their tiny hands waved to her to go back. "Go back! little Virginia,"
they cried, "go back!" but the ghost clutched her hand more tightly,
and she shut her eyes against them. Horrible animals with lizard tails
and goggle eyes blinked at her from the carven chimneypiece, and
murmured, "Beware! little Virginia, beware! we may never see you again,"
but the Ghost glided on more swiftly, and Virginia did not listen. When
they reached the end of the room he stopped, and muttered some words she
could not understand. She opened her eyes, and saw the wall slowly
fading away like a mist, and a great black cavern in front of her. A
bitter cold wind swept round them, and she felt something pulling at her
dress. "Quick, quick," cried the Ghost, "or it will be too late," and
in a moment the wainscoting had closed behind them, and the Tapestry
Chamber was empty.

 

VI

About ten minutes later, the bell rang for tea, and, as Virginia did not
come down, Mrs. Otis sent up one of the footmen to tell her. After a
little time he returned and said that he could not find Miss Virginia
anywhere. As she was in the habit of going out to the garden every
evening to get flowers for the dinner-table, Mrs. Otis was not at all
alarmed at first, but when six o'clock struck, and Virginia did not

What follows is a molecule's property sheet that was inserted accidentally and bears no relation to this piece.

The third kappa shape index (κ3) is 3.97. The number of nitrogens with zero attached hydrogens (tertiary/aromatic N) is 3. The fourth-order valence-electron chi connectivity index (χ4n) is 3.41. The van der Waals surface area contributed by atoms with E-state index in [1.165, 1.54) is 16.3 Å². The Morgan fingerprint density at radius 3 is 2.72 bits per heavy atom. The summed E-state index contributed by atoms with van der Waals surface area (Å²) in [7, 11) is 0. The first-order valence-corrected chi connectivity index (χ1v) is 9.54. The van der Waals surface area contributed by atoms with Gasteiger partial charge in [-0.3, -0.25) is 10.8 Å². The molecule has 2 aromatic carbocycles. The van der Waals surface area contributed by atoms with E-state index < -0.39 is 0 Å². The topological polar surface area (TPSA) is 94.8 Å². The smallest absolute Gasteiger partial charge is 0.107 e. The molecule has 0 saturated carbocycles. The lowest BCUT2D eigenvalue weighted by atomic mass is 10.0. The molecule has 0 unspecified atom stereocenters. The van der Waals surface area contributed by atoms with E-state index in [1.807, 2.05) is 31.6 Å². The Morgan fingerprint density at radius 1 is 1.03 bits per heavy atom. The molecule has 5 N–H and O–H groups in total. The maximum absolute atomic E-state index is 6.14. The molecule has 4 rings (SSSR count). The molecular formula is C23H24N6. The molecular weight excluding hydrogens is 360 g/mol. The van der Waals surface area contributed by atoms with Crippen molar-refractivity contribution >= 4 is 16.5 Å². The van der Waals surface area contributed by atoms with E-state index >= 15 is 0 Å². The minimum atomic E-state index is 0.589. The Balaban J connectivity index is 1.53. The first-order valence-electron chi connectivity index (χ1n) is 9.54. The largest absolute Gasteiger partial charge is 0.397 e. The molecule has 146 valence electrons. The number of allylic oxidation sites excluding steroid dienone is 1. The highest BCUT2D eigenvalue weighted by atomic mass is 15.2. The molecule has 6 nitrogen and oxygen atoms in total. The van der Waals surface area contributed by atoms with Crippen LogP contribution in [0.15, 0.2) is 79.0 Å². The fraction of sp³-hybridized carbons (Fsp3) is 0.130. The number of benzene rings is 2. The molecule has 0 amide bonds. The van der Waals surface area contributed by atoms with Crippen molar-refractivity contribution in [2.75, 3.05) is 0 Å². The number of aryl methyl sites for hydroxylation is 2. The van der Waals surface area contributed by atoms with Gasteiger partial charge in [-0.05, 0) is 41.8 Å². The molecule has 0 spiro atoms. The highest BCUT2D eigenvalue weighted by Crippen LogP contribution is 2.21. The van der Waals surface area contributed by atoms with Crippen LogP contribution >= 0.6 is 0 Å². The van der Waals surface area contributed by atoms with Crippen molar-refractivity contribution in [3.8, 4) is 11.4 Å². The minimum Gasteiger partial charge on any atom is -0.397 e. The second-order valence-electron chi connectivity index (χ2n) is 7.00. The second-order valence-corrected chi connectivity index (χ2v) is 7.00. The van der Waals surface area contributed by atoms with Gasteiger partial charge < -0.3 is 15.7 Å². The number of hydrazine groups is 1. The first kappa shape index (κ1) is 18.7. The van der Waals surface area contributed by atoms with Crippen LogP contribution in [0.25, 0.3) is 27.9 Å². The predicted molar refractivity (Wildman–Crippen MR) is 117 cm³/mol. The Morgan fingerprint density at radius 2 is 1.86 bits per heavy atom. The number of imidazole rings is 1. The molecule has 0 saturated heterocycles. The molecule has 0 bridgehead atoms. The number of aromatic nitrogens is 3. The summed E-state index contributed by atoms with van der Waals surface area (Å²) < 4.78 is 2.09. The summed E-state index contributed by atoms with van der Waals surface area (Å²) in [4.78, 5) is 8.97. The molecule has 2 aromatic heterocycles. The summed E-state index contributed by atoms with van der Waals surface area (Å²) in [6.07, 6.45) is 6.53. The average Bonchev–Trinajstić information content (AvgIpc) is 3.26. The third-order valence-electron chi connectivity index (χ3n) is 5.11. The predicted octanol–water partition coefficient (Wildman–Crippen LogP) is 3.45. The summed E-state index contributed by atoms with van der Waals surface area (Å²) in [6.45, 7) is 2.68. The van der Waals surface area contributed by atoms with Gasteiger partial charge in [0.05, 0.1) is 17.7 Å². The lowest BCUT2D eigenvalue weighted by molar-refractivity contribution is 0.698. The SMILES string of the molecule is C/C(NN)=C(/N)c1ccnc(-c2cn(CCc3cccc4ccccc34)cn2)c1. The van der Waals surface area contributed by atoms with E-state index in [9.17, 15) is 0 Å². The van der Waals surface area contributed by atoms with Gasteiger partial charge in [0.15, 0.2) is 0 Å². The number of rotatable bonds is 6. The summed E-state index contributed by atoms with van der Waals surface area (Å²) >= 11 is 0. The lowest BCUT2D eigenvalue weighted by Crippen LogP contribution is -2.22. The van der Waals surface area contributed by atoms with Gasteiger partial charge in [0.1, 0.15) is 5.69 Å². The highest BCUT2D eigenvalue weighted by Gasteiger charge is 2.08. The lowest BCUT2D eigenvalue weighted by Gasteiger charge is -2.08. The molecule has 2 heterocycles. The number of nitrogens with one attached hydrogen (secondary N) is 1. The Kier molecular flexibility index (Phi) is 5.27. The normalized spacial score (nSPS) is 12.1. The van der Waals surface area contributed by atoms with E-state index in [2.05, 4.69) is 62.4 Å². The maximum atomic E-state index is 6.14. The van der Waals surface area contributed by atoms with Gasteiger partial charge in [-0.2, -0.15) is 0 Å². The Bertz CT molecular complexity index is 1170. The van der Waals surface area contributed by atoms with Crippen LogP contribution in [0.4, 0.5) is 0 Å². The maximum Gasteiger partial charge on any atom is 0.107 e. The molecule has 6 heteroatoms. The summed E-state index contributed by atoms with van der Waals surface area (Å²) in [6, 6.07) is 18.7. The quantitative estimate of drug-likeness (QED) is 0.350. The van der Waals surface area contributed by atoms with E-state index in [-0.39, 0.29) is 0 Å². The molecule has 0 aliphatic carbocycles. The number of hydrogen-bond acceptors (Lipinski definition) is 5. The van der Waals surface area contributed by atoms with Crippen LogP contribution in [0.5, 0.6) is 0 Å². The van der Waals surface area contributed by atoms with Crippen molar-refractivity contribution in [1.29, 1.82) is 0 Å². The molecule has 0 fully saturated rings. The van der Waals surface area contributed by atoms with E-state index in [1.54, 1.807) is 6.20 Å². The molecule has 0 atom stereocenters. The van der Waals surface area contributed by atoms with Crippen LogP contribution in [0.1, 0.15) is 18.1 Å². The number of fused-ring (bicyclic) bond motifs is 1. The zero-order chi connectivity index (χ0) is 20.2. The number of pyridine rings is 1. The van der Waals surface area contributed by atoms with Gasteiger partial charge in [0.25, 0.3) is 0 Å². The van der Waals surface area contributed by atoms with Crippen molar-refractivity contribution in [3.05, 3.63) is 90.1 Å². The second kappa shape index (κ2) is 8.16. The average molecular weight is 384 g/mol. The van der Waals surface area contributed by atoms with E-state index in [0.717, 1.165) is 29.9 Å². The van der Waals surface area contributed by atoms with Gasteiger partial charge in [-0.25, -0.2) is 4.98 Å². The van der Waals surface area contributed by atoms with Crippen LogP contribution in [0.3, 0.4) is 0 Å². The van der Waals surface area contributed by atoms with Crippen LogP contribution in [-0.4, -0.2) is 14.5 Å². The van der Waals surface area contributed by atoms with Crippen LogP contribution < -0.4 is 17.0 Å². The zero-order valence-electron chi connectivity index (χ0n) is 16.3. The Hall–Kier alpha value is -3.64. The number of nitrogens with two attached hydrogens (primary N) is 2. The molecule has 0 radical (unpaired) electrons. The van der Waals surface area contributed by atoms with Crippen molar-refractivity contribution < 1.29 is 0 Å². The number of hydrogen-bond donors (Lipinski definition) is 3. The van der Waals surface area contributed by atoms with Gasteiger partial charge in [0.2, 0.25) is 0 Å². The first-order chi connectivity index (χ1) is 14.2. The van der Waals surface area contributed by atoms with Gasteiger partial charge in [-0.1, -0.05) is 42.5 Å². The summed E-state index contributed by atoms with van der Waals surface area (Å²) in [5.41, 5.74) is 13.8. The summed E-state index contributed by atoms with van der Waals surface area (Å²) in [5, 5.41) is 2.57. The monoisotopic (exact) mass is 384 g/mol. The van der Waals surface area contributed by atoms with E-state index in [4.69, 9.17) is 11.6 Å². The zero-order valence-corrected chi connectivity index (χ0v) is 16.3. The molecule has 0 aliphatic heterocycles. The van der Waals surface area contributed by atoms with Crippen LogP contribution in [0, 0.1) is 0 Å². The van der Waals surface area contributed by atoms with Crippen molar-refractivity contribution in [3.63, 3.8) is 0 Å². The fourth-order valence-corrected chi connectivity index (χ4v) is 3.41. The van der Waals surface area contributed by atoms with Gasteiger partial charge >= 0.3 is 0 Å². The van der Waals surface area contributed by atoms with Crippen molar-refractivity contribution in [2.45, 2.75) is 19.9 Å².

appear, she became really agitated, and sent the boys out to look for
her, while she herself and Mr. Otis searched every room in the house. At
half-past six the boys came back and said that they could find no trace
of their sister anywhere. They were all now in the greatest state of
excitement, and did not know what to do, when Mr. Otis suddenly
remembered that, some few days before, he had given a band of gipsies
permission to camp in the park. He accordingly at once set off for
Blackfell Hollow, where he knew they were, accompanied by his eldest son
and two of the farm-servants. The little Duke of Cheshire, who was
perfectly frantic with anxiety, begged hard to be allowed to go too,
but Mr. Otis would not allow him, as he was afraid there might be a
scuffle. On arriving at the spot, however, he found that the gipsies had
gone, and it was evident that their departure had been rather sudden, as
the fire was still burning, and some plates were lying on the grass.
Having sent off Washington and the two men to scour the district, he ran
home, and despatched telegrams to all the police inspectors in the
county, telling them to look out for a little girl who had been
kidnapped by tramps or gipsies. He then ordered his horse to be brought
round, and, after insisting on his wife and the three boys sitting down
to dinner, rode off down the Ascot road with a groom. He had hardly,
however, gone a couple of miles, when he heard somebody galloping after
him, and, looking round, saw the little Duke coming up on his pony, with
his face very flushed, and no hat. "I'm awfully sorry, Mr. Otis," gasped